The differences between Tincture of Opium (Laudanum) and Camphorated Tincture of Opium (Paregoric) are important and should be kept in mind when administering either of these drugs. Care and caution should always be taken in administering doses of Tincture of Opium, such as the use of a dosage syringe or other suitable measurement device, and by pharmacists in preparing Paregoric from Laudanum, and to note that the dosages noted here refer to Apothecaries weight and fluid measure. In particular, "the difference between a minim and a drop should be borne in mind when figuring doses. A minim is always a sixtieth part of a fluid drachm regardless of the character of the substance, while a drop varies from a forty-fifth to a two-hundred-and-fiftieth part, according to the surface tension of the fluid." Tincture of Opium (Laudanum) and Camphorated Tincture of Opium (Paregoric) each have 50.9 drops per gram; 50.0 drops per cc; 185.0 drops per fluid drachm; and 3.10 drops per minim." The importance of these distinctions is evident in view of the dangers of erroneously relying upon more general descriptions of Apothecaries' fluid measures, which typically list 60 minims per fluid dram, and 8 fluid drams per fluid ounce (480 minims).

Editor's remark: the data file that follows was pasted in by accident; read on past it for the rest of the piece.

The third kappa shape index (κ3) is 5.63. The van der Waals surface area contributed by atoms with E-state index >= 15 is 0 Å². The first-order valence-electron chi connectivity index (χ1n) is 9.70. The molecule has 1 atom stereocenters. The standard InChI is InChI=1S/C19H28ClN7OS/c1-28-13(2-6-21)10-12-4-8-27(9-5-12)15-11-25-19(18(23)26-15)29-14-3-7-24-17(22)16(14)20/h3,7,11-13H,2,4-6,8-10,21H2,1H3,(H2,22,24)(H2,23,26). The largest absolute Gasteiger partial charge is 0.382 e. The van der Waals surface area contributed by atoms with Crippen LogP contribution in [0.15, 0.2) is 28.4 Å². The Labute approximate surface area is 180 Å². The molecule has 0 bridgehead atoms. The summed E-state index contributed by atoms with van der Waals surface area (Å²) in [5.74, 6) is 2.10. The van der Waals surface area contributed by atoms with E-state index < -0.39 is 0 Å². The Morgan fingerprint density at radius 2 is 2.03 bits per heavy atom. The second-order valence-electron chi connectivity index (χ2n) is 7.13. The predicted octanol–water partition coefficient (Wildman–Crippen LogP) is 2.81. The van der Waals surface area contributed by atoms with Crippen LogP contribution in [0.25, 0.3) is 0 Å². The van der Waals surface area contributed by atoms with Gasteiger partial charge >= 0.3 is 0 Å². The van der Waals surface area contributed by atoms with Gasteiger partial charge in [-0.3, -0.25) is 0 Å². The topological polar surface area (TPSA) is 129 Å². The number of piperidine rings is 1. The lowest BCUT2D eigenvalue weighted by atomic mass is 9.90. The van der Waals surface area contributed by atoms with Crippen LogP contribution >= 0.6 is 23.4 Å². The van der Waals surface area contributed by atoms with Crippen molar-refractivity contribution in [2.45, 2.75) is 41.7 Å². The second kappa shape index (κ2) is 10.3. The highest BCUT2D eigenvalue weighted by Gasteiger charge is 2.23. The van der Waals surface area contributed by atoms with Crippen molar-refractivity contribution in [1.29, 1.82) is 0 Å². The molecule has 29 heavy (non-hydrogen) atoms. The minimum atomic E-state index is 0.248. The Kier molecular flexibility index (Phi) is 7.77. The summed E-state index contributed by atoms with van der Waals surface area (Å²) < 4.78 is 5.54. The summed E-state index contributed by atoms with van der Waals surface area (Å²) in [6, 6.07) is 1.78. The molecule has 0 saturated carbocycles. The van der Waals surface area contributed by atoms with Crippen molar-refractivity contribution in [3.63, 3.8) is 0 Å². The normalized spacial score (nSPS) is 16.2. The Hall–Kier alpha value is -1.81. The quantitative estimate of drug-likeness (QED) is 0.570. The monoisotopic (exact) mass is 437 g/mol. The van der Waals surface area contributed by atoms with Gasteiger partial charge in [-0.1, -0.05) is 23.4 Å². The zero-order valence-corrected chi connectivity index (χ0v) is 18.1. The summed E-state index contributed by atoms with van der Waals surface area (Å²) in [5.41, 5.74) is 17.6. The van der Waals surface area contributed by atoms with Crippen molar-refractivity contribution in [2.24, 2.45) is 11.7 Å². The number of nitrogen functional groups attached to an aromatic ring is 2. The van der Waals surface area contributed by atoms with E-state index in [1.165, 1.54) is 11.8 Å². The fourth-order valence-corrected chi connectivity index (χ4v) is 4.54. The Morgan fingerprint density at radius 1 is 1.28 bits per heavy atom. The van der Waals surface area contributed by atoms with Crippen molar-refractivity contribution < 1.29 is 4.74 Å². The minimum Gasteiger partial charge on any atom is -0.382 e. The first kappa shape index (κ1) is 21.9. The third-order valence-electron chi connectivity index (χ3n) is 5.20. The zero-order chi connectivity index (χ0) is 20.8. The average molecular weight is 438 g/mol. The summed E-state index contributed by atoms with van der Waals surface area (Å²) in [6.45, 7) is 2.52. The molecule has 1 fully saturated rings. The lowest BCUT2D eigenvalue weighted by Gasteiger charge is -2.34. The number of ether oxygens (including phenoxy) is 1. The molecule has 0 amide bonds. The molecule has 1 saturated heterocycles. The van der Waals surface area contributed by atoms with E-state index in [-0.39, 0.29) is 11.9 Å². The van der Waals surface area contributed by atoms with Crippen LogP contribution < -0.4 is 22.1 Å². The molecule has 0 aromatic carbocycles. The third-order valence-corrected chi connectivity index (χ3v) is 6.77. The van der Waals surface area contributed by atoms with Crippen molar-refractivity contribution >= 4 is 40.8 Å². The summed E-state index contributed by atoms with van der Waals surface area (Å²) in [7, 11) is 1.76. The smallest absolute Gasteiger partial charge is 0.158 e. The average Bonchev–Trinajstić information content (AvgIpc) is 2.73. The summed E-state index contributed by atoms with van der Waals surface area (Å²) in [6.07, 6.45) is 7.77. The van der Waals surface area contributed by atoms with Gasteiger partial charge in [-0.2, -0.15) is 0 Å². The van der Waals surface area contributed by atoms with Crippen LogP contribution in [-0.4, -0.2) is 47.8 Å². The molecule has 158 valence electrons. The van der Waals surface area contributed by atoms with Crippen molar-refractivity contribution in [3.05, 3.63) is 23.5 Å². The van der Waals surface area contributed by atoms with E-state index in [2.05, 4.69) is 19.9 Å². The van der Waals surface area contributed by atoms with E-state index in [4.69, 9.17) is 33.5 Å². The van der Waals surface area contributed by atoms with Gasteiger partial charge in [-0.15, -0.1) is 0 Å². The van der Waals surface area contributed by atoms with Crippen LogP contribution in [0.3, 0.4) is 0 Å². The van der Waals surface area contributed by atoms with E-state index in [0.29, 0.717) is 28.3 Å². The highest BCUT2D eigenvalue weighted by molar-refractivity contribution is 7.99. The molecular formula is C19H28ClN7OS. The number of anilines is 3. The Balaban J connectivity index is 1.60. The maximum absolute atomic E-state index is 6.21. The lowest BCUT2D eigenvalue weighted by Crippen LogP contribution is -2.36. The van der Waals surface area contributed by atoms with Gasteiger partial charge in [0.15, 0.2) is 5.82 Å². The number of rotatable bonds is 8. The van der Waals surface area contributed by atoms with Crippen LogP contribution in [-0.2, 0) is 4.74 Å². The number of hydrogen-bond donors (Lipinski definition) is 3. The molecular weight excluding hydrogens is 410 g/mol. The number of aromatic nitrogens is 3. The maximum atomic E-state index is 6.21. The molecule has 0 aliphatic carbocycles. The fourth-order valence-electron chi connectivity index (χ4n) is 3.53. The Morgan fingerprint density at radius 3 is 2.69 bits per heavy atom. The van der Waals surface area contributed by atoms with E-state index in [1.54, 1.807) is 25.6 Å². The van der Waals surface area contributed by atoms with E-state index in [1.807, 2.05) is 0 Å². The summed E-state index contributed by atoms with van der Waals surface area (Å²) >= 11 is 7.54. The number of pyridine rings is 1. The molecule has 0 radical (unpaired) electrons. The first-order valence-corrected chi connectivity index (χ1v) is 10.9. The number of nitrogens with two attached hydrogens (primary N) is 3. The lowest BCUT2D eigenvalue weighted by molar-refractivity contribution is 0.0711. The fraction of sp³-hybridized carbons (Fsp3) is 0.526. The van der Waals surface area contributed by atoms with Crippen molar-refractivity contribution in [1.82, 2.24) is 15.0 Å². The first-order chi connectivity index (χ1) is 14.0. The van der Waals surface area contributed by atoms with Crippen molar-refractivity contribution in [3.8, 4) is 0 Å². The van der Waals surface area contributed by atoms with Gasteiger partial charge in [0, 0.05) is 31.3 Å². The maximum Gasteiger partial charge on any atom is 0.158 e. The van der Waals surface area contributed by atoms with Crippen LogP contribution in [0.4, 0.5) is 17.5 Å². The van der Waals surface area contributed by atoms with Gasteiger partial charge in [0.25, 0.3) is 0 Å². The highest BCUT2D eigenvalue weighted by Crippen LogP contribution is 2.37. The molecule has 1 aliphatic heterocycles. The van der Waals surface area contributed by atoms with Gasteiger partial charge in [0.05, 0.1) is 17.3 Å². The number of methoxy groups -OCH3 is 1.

The main effects of Paregoric are to increase the muscular tone of the intestine, to inhibit normal peristalsis, and as an expectorant; a peer-reviewed clinical study in 1944 reported "that all of [its] ingredients have been found to contribute toward the expectorant action of paregoric, and, further, that an advantage is contained in the combination over the sum of the effects of the individual constituents," that Paregoric "is expectorant by virtue of a reflex from the stomach," and "preparations of paregoric which have aged for two or three years are superior as an expectorant to preparations aged for less time.". Its main medical use is to control fulminant diarrhea, and as an antitussive (cough suppressant). Problems with its use include opiate dependency and analgesia which can mask symptoms of diseases that need treatment.
However, Paregoric was characterized as "a needlessly complex pharmacopeial mixture... of a former day" by a 1966 study. In the 21st century its two main uses have been largely supplanted by minimally psychoactive cough-suppressant drugs (such as dextromethorphan) and non-psychoactive antidiarrheal drugs (such as loperamide).
Upon an indictment for the manslaughter of a child, it appeared that the child being ill, the mother sent to a chemist for a pennyworth of paregoric; the chemist's apprentice delivered a phial, with a paregoric label on it, but with laudanum in it; and the mother, supposing it to be a paregoric, gave the child six or seven drops, which killed it. The laudanum bottle and the paregoric bottle stood side by side.